Three Takes On ‘No Change!’

28384452797_7d56d2df63_nToday I’m feeling very light. In fact, very very light. Today I was finally able to take  off that burden from me. Let me be specific. A huge pile of coins had accumulated and it was indeed getting more and more difficult to store them. Of course, I couldn’t keep them in my wallet nor in the pocket of my trousers. For some time I kept them in my bag, but the load kept increasing. Have you seen the calendars sold during Dussera and Diwali? You remember that pile of gold coins in front of Lakshmi ji? Same thing here. I segregated them into smaller piles of Rs 5, Rs 10 and Rs 2 coins and put them in different boxes. Once I discussed this problem with a local shopkeeper and he happily agreed to change them with notes. So today I got rid of all the coins.

But at the same time, the decision to exchange that stock of coins was not an easy one. Who knows, one fine morning Modi kaka wakes up and decides to bring a coinbandi? But in that case, there would also be a lot of uncertainty. How would we know which coins would Modi kaka decide to ban? Just in case if I end up storing the wrong coins? So I decided that it was anyway best to get rid of the coins.

The shopkeeper was more than happy. I understand his emotions. Very often we see them run out of smaller notes and coins. In such cases, they have to just apologize, or ask you to settle it ‘the next time’. Or if he is kind, he would round it up towards the higher side and ask you to return the balance the next time. However, such instances of kindness are very rare.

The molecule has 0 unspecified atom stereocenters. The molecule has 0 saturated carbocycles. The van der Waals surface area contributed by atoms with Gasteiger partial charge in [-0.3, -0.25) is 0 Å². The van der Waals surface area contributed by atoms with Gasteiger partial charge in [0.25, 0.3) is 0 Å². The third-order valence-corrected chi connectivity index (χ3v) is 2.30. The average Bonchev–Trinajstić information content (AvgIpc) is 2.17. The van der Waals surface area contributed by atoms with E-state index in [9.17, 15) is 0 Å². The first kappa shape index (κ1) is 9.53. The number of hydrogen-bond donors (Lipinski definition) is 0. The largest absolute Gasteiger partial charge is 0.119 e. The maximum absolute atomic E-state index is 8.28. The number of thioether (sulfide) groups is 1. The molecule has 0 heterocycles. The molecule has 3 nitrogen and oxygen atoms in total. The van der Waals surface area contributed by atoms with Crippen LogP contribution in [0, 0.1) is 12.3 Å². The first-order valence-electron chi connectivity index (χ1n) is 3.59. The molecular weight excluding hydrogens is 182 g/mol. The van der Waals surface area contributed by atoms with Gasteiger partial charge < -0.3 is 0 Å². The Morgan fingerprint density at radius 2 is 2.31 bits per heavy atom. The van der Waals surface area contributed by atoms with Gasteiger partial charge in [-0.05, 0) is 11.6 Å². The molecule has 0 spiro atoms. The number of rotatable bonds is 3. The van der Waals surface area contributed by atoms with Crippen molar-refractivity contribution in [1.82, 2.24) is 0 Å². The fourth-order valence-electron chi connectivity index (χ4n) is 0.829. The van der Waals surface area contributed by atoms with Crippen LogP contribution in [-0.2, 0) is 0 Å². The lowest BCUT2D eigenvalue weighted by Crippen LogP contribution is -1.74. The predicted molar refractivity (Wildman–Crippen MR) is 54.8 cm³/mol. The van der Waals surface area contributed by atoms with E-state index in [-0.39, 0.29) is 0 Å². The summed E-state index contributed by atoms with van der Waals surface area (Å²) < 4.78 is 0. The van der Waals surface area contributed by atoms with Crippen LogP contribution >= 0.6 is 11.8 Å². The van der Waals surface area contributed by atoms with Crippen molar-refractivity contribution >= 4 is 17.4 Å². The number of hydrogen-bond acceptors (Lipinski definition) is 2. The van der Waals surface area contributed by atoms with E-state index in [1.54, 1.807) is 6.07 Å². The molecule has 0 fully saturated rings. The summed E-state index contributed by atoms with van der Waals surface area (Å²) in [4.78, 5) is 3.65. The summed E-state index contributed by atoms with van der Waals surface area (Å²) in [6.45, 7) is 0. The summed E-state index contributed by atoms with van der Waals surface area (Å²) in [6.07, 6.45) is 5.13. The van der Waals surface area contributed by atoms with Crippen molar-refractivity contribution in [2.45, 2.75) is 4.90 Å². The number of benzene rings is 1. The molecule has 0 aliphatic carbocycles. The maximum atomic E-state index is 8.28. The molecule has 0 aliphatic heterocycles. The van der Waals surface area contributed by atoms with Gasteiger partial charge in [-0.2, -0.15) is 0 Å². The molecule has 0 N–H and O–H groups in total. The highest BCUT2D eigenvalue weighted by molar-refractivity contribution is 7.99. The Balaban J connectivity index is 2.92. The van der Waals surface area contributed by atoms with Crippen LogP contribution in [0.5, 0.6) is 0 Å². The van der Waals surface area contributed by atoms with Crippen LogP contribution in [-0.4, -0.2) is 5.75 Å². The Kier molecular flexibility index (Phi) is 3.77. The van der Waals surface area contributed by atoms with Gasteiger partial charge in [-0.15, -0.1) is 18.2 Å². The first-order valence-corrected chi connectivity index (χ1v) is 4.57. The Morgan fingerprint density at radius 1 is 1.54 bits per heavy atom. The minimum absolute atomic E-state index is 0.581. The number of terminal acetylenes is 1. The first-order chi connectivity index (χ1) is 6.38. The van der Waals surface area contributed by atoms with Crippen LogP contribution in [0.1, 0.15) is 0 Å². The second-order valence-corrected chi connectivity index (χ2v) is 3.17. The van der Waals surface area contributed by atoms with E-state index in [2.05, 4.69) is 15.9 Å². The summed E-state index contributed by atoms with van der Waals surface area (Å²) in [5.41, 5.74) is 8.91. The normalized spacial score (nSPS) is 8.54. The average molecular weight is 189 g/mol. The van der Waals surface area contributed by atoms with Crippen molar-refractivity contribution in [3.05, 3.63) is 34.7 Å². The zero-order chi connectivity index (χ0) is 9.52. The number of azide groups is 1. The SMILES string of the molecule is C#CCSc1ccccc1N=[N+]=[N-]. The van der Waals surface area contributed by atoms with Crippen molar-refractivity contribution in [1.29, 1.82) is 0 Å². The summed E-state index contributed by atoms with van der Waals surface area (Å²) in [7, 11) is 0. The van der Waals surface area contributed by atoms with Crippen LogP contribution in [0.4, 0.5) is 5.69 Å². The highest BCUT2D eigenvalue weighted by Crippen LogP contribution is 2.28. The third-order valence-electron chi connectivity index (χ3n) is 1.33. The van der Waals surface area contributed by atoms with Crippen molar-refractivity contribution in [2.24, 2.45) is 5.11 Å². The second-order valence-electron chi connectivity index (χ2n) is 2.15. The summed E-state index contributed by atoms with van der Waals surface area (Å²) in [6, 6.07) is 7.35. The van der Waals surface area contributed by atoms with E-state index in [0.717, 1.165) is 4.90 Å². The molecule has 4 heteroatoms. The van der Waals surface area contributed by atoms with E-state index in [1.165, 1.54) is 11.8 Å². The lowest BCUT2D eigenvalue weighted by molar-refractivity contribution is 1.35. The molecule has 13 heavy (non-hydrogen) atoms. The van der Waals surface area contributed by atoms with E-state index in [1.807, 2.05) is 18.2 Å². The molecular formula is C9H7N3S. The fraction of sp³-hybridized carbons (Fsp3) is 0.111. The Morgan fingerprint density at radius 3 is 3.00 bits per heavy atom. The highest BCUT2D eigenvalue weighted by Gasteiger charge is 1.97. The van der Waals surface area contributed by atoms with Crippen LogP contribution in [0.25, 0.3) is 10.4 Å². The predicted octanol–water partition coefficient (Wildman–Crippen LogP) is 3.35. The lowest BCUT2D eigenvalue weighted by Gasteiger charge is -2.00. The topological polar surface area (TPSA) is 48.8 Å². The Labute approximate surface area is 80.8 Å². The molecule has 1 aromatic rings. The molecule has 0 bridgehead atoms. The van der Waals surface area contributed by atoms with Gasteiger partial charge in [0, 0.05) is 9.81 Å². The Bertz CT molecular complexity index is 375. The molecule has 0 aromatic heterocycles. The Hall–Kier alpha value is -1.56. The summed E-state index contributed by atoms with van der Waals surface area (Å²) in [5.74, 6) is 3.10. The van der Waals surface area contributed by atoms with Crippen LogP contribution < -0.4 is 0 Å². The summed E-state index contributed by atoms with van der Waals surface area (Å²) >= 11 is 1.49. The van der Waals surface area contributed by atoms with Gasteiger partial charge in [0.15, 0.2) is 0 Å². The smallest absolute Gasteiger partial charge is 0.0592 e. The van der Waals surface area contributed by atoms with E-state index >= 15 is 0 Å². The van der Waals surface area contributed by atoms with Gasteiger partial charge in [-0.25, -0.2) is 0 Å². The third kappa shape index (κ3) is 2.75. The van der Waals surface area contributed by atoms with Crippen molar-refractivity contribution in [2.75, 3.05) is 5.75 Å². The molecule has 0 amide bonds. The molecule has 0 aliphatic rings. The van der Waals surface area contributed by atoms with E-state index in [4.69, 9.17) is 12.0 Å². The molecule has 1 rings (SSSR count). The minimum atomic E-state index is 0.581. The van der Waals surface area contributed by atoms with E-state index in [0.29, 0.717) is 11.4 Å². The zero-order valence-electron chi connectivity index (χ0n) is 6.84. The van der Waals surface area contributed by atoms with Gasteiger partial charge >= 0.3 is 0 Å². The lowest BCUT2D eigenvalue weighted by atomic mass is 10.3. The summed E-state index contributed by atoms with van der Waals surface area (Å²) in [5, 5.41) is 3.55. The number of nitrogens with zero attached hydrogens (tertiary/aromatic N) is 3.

As a customer, I have never been able to understand the logic behind weird prices of certain items, e.g., shoes. First, why are shoes priced at Rs 1999? I mean, if I can pay Rs 1999, then I would also not mind paying Rs. 2000 either. Here a discount of Re 1 is not an issue. The question is about paying more than the actual price of any item. In most of the cases, you don’t get that Re 1 back.

Second is the paleolithic system followed in offices and various departments. For example, my colleague told me that the library had fined him Rs. 10.20. I have already forgotten who was the prime minister of India when 20 paise coins were last seen in the market.  And now, as Modi kaka is preparing for another term in Dilli Darbar, we are still paying such currency, even if on paper.

That reminds me of the third question. Ladies and gentlemen, do you still offer Rs. 1.25 prasad to Hanuman ji on Tuesday? If yes, then how?

OK. Enough of autobiographical notes. Now some instances of this ‘no change’ scenario from popular culture. In two of these three takes, the protester follows the Gandhian philosophy of peaceful resistance, whereas in the third take, the protester prefers the path of the revolutionaries.

1- Nana Patekar wants his change! This is a scene from the movie Tum Milo To Sahi (2010). As is a common custom in most of the shops in our country, Nana Patekar is given a toffee simply because the lady at the payment desk doesn’t have change. Patekar protests with a simple argument — ‘Would you accept it if I too pay by giving some item instead of cash? Is barter still in practice today?’